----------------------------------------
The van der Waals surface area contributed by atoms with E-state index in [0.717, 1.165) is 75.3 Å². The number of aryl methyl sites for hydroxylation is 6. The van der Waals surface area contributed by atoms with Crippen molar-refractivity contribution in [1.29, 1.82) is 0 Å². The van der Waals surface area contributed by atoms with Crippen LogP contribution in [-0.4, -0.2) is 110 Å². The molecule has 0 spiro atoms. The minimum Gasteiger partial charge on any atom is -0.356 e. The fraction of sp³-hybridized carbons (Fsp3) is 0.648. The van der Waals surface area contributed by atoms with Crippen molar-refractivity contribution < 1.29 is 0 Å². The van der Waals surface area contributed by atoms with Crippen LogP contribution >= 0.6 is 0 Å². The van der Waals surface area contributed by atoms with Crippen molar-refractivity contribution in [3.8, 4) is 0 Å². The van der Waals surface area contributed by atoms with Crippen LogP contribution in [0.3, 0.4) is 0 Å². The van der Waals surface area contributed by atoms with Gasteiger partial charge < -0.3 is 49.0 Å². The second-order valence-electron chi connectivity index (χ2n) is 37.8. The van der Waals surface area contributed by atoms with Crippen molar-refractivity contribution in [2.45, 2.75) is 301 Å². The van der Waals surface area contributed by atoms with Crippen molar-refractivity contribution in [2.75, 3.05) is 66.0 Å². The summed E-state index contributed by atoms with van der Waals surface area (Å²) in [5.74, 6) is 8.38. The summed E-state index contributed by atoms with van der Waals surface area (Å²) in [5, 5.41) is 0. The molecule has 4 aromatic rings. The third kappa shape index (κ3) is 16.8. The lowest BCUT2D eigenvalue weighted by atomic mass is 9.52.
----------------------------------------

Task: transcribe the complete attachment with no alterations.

The van der Waals surface area contributed by atoms with E-state index in [0.717, 1.165) is 75.3 Å². The number of aryl methyl sites for hydroxylation is 6. The van der Waals surface area contributed by atoms with Crippen molar-refractivity contribution in [1.29, 1.82) is 0 Å². The van der Waals surface area contributed by atoms with Crippen LogP contribution in [-0.4, -0.2) is 110 Å². The molecule has 0 spiro atoms. The minimum Gasteiger partial charge on any atom is -0.356 e. The fraction of sp³-hybridized carbons (Fsp3) is 0.648. The van der Waals surface area contributed by atoms with Crippen molar-refractivity contribution < 1.29 is 0 Å². The van der Waals surface area contributed by atoms with Crippen LogP contribution >= 0.6 is 0 Å². The van der Waals surface area contributed by atoms with Crippen molar-refractivity contribution in [3.8, 4) is 0 Å². The van der Waals surface area contributed by atoms with Crippen LogP contribution in [0.3, 0.4) is 0 Å². The van der Waals surface area contributed by atoms with Gasteiger partial charge < -0.3 is 49.0 Å². The second-order valence-electron chi connectivity index (χ2n) is 37.8. The van der Waals surface area contributed by atoms with Crippen molar-refractivity contribution in [2.45, 2.75) is 301 Å². The van der Waals surface area contributed by atoms with Crippen molar-refractivity contribution in [2.75, 3.05) is 66.0 Å². The summed E-state index contributed by atoms with van der Waals surface area (Å²) in [5.74, 6) is 8.38. The summed E-state index contributed by atoms with van der Waals surface area (Å²) in [5, 5.41) is 0. The molecule has 4 aromatic rings. The third kappa shape index (κ3) is 16.8. The lowest BCUT2D eigenvalue weighted by atomic mass is 9.52.